Inclusive Growth

We tend to assume that a growing economy is the norm. With consistent growth since the turn of the last century up to the global crash of 2008, many people have come to expect that each generation will be better off than the last. In recent decades, we have faced a more turbulent situation.

The reliability and desirability of continued economic growth is now challenged by some, prompting new thinking about how we might adapt, so that we can live well and at the same time avoid depleting the planet’s resources at the current unsustainable rate. Yet even during the long period of stable economic growth, people and places did not benefit equally.

The North East of England is one such place which has lagged behind the rest of the UK economy, and has experienced numerous challenges as a result, such as low pay, low productivity, deprivation and poor health and social outcomes. The ‘trickle down’ theory which asserts the benefits of growth will eventually reach everyone is now waning, as evidence of persistent and widening inequalities, such as an increase of in-work poverty, becomes hard to ignore.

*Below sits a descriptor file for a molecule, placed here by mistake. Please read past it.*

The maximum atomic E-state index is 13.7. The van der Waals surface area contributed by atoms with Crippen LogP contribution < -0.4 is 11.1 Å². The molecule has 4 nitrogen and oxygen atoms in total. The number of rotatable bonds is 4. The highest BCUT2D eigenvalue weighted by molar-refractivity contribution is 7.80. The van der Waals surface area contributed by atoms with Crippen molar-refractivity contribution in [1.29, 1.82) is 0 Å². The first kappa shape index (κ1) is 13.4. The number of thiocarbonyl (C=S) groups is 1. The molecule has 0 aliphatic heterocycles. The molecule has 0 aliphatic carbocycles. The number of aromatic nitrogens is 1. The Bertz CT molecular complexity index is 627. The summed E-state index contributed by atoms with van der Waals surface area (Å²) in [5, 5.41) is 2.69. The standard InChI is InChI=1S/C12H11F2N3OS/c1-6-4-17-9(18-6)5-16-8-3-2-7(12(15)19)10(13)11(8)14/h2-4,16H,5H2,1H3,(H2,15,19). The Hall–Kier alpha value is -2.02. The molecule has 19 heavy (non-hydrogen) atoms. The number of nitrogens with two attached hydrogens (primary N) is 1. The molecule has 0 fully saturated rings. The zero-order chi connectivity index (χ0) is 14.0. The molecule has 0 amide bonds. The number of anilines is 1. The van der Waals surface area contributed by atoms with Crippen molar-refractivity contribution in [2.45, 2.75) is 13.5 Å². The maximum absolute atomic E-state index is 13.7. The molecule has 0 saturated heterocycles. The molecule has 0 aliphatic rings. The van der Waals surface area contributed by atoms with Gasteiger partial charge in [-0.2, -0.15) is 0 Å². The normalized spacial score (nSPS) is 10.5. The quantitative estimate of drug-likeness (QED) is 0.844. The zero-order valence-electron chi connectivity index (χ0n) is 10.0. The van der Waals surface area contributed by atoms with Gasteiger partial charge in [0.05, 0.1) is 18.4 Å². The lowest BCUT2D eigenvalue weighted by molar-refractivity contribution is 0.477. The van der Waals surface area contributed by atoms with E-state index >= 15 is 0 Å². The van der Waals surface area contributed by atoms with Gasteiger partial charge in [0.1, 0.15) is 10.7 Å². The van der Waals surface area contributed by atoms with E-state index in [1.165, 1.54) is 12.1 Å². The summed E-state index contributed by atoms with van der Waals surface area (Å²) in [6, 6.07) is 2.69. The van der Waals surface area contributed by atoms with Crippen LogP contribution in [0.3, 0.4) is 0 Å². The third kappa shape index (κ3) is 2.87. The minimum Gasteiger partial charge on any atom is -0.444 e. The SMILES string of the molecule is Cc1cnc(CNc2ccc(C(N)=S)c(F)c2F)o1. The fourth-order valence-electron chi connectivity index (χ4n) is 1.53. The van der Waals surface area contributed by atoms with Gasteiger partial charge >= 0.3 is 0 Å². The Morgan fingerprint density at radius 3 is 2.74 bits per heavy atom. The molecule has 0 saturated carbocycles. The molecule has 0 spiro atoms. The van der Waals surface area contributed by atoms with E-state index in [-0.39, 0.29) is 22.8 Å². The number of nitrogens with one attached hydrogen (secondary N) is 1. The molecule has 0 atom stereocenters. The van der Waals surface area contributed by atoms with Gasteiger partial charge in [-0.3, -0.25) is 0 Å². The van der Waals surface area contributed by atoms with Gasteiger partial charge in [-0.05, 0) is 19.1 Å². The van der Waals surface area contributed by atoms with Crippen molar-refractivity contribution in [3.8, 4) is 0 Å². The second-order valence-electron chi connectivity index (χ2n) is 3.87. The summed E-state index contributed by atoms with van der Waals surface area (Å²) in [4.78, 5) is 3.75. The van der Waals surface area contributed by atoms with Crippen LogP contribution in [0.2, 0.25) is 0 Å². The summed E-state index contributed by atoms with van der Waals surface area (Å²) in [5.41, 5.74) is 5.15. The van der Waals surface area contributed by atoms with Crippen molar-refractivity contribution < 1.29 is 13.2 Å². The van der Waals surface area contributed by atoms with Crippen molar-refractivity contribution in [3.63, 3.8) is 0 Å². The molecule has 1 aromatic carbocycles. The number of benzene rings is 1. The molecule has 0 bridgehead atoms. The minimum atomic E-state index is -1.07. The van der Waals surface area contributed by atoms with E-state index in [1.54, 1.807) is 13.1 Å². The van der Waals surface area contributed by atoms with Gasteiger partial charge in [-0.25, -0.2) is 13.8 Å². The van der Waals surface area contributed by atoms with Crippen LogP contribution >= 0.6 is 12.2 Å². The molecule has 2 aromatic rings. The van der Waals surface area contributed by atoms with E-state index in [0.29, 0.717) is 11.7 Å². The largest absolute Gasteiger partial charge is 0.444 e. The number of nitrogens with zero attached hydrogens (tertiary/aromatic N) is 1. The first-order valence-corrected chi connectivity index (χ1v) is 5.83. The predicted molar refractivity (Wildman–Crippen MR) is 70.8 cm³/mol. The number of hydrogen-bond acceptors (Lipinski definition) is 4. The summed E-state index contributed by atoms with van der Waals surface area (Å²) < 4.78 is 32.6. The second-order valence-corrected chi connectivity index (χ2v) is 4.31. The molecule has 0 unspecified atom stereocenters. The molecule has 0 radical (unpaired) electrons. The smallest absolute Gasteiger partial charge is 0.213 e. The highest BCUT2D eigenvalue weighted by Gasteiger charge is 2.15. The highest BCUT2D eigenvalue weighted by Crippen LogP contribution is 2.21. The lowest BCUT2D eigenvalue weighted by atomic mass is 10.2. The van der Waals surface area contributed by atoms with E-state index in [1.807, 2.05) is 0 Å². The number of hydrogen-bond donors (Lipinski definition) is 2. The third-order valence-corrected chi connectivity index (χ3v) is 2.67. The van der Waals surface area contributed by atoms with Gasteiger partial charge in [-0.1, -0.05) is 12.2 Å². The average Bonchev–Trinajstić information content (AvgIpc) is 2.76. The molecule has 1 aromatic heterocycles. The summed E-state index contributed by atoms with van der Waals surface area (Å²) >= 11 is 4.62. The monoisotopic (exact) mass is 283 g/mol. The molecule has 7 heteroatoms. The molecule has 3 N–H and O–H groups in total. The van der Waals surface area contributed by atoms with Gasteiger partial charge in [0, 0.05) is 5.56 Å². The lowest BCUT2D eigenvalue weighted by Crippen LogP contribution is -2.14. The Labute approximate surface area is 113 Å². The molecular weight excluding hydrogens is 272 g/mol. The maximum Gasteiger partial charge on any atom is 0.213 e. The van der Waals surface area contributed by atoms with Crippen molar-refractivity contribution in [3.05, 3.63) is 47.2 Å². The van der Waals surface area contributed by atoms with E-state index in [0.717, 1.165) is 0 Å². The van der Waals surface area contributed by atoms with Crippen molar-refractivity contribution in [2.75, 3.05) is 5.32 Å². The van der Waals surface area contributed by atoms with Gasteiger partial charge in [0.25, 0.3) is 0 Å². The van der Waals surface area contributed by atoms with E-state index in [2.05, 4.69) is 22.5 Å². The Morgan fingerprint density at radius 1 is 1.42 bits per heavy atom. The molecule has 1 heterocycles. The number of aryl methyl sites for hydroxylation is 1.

“economic growth that is distributed fairly across society and creates opportunities for all”.

The OECD

To address widening inequality, and to find new paths to sustainable economic growth, there has been growing interest in the idea of ‘inclusive growth’.

The OECD defines this as “economic growth that is distributed fairly across society and creates opportunities for all”. It is regarded as inclusive if poor people benefit, or even that poor people benefit more than others so that inequalities narrow. Inclusion goes beyond income, as inequalities of health, gender and ethnicity mean that people and places are not reaching their full potential and cannot take advantage of opportunities.

Aspirations for inclusive growth can generate new ways of intervening in the economy so that disadvantaged regions can stimulate innovation, increase productivity and growth for the benefit of all citizens.

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